Potential Shifts in Section 337 Precedent: What The Data Tells Us

The U.S. International Trade Commission (the “Commission”) is typically made up of six individual commissioners, but after Commissioner Randolph Stayin’s unexpected return to private practice last year, there are now just four. As a result, upcoming changes to the make-up of the Commission may cause a shift in the Commission’s positions on various legal issues. What happens next is anyone’s guess, but a careful analysis of Commission opinions can help unearth possible future changes in precedent.

CAFC Affirms ITC View on Aggregation of Domestic Industry Costs for Disparate Patents

On May 8, the U.S. Court of Appeals for the Federal Circuit (CAFC) issued a precedential ruling in Zircon Corp. v. International Trade Commission affirming the U.S. International Trade Commission’s (ITC) ruling that Zircon Corp. had failed to meet the domestic industry requirement to prove a violation of 19 U.S.C. § 1337 due to Stanley Black & Decker’s alleged patent infringement. The Federal Circuit agreed with the ITC that Zircon had failed to provide an adequate basis for evaluating its domestic industry investments by aggregating its investments into products that practiced fewer than all patents asserted by Zircon in the ITC’s Section 337 investigation.

G+ Communications v. Samsung: The Perils of Being ‘Half-Committed’ to FRAND

Earlier this year, a jury trial was held in the matter of G+ Communications, LLC v. Samsung Electronics Co., Samsung Electronics America, Inc., Case No: 2:22-CV-00078-JRG (E.D. Texas). Pursuant to the jury’s verdict, two of the three patents asserted were found to be infringed by Samsung, and compensation was awarded to G+ in the amount of $45 million for one patent and $22.5 million for the other. The verdict further indicated these amounts were running royalties as opposed to lump sum royalties. Additionally, the jury found G+ had not “breached its [fair, reasonable and non-discriminatory] FRAND obligation by failing to offer a license to the Asserted Patents to Samsung that was fair, reasonable, and non-discriminatory, and by failing to act in good faith regarding negotiations with Samsung as to a FRAND license covering the Asserted Patents.”

Outsourcing Patent Enforcement: You May Get What You Pay For

Intellectual property litigation in the 21st century has brought to the fore systems for asserting infringement in which IP owners may be spared some of the huge expense of litigation by “routing” extra-judicial enforcement activities through a third party. They may do so by availing themselves of programs operated by middlemen such as Amazon, which can potentially cripple a competitor with the threat of removal from Amazon.com, while the patentee can claim to be immune from a declaratory judgment suit on the accused infringer’s home turf.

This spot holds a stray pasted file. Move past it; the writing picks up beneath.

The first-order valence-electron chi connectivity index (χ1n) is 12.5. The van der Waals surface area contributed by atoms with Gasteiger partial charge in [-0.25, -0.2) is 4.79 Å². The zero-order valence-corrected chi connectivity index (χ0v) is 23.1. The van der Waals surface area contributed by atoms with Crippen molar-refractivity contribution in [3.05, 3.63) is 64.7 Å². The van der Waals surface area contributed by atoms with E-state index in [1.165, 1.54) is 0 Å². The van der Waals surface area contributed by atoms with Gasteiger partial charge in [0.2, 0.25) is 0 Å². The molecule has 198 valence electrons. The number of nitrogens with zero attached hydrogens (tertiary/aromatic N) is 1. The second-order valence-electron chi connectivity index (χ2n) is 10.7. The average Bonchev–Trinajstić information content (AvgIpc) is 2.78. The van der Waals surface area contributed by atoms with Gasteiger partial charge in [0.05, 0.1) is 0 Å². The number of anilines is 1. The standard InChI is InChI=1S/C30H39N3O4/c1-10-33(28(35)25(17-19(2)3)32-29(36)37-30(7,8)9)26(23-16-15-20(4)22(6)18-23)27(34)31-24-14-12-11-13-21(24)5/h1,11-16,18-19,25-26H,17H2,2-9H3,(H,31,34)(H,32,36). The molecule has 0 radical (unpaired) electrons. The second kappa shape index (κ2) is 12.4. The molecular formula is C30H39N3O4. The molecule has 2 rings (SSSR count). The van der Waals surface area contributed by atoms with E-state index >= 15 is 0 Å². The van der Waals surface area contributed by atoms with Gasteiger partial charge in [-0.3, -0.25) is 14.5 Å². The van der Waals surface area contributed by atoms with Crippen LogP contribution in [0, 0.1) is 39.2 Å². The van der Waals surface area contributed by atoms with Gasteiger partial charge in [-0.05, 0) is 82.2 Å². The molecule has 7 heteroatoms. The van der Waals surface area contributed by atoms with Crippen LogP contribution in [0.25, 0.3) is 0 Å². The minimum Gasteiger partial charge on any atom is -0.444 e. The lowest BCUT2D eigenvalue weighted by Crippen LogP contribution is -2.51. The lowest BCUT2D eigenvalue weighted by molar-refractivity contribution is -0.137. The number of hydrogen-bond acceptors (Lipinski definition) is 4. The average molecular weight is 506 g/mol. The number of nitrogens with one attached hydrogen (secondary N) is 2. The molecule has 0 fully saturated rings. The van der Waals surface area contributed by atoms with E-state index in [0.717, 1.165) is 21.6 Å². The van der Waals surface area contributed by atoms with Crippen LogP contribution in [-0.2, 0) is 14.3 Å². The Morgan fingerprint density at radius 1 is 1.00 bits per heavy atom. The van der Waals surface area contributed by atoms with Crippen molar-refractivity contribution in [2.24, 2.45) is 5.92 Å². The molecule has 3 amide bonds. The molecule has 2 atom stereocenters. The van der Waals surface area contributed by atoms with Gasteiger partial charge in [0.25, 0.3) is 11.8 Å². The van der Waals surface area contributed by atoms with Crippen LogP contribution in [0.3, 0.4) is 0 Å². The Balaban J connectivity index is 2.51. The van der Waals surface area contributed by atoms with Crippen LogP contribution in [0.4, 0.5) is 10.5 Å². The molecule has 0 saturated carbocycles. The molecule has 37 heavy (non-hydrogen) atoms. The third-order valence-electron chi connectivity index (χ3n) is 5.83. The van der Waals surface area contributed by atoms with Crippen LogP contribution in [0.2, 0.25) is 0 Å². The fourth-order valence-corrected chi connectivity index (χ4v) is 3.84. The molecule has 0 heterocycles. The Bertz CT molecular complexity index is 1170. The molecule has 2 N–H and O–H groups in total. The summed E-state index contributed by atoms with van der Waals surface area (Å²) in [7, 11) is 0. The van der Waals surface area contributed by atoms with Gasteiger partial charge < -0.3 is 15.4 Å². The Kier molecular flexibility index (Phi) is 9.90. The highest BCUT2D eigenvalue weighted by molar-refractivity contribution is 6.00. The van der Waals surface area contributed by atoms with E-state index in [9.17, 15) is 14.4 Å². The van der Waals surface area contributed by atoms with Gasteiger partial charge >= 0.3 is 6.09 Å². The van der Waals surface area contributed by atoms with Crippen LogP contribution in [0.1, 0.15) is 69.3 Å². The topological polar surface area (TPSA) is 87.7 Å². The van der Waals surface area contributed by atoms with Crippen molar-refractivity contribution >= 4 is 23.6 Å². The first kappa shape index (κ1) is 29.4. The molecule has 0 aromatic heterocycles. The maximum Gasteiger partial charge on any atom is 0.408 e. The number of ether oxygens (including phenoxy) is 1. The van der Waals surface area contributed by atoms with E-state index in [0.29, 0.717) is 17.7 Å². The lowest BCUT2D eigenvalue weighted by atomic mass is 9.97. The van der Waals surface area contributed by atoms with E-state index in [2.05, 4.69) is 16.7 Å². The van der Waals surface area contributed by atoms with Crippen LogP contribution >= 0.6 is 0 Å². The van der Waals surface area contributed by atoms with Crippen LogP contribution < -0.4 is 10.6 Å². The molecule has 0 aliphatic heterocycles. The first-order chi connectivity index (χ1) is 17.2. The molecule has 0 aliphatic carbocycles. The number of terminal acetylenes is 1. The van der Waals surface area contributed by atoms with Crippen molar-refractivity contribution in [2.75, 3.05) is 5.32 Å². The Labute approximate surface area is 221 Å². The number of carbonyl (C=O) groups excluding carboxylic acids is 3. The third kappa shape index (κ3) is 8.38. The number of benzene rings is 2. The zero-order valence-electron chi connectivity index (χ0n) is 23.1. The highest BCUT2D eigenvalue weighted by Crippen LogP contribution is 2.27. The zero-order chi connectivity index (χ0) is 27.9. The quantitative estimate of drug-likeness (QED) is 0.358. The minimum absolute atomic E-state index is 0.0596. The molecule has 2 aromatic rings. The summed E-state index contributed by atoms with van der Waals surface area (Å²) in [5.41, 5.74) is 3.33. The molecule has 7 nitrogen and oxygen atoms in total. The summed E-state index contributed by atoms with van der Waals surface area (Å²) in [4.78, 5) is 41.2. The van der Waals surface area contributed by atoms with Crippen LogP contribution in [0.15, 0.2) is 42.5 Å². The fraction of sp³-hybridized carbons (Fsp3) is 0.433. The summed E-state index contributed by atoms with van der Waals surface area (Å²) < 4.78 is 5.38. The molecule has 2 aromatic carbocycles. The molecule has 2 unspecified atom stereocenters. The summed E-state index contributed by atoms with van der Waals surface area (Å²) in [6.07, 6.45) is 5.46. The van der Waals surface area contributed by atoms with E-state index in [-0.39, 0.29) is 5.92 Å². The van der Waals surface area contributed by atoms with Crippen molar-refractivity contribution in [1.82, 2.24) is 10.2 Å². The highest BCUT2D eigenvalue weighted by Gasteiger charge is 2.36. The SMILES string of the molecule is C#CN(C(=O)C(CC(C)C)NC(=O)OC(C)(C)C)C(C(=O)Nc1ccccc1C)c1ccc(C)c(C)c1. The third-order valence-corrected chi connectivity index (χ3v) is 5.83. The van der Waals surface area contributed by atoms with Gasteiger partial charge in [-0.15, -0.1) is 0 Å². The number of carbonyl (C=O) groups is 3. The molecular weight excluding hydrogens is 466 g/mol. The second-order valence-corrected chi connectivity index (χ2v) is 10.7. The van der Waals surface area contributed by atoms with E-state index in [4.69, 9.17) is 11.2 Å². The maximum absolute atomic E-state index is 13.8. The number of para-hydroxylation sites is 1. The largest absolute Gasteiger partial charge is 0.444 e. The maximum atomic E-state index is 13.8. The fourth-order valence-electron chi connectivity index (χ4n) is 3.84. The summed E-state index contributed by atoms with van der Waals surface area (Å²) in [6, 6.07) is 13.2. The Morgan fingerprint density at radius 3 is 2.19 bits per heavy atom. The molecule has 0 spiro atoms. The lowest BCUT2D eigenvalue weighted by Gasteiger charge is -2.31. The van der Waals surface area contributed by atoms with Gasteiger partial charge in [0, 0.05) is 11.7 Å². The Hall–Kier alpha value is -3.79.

CAFC Reverses Dismissal of Declaratory Judgment Suit Linked to Amazon’s APEX Program

The U.S. Court of Appeals for the Federal Circuit (CAFC) reversed a district court’s decision in Snaprays (dba SnapPower), v. Light Defense Group (LDG) on May 2, finding that Lighting Defense Group (LDG) purposefully directed extra-judicial patent enforcement activities at SnapPower in Utah. The opinion was authored by CAFC Chief Judge Moore.

CAFC Vacates Enhanced Damages Judgment Due to Preclusive Effect of Intervening PTAB Decisions

The U.S. Court of Appeals for the Federal Circuit (CAFC) issued a precedential decision today vacating and remanding with instructions to dismiss as moot a district court final judgment that granted enhanced damages for willful infringement to Packet Intelligence LLC. The appeal was brought by NetScout Systems, Inc. against Packet and relates to a co-pending case in which the CAFC today affirmed several decisions of the Patent Trial and Appeal Board (PTAB) holding all challenged claims of four of Packet’s patents unpatentable as obvious.

GSK Says Pfizer Infringed Five Patents Relating to Comirnaty COVID Vaccine

GlaxoSmithKline filed a four-count civil action for patent infringement in the United States District Court for the District of Delaware late last week seeking damages for Pfizer and BioNTech’s infringing manufacture, use, sale and marketing of both the original “monovalent” and “bivalent” Comirnaty COVID-19 vaccines. The COVID-19 vaccine was quickly rolled out compared to other vaccines in the past and many pharmaceutical companies benefited financially. However, GSK contends their competitors, Pfizer Inc. and Pharmacia & Upjohn Co. LLC (collectively Pfizer) and BioNTech SE, BioNTech Manufacturing GMBH and BioNTech US Inc. (collectively BioNTech) developed their vaccines with GSK’s patented inventions created about a decade earlier.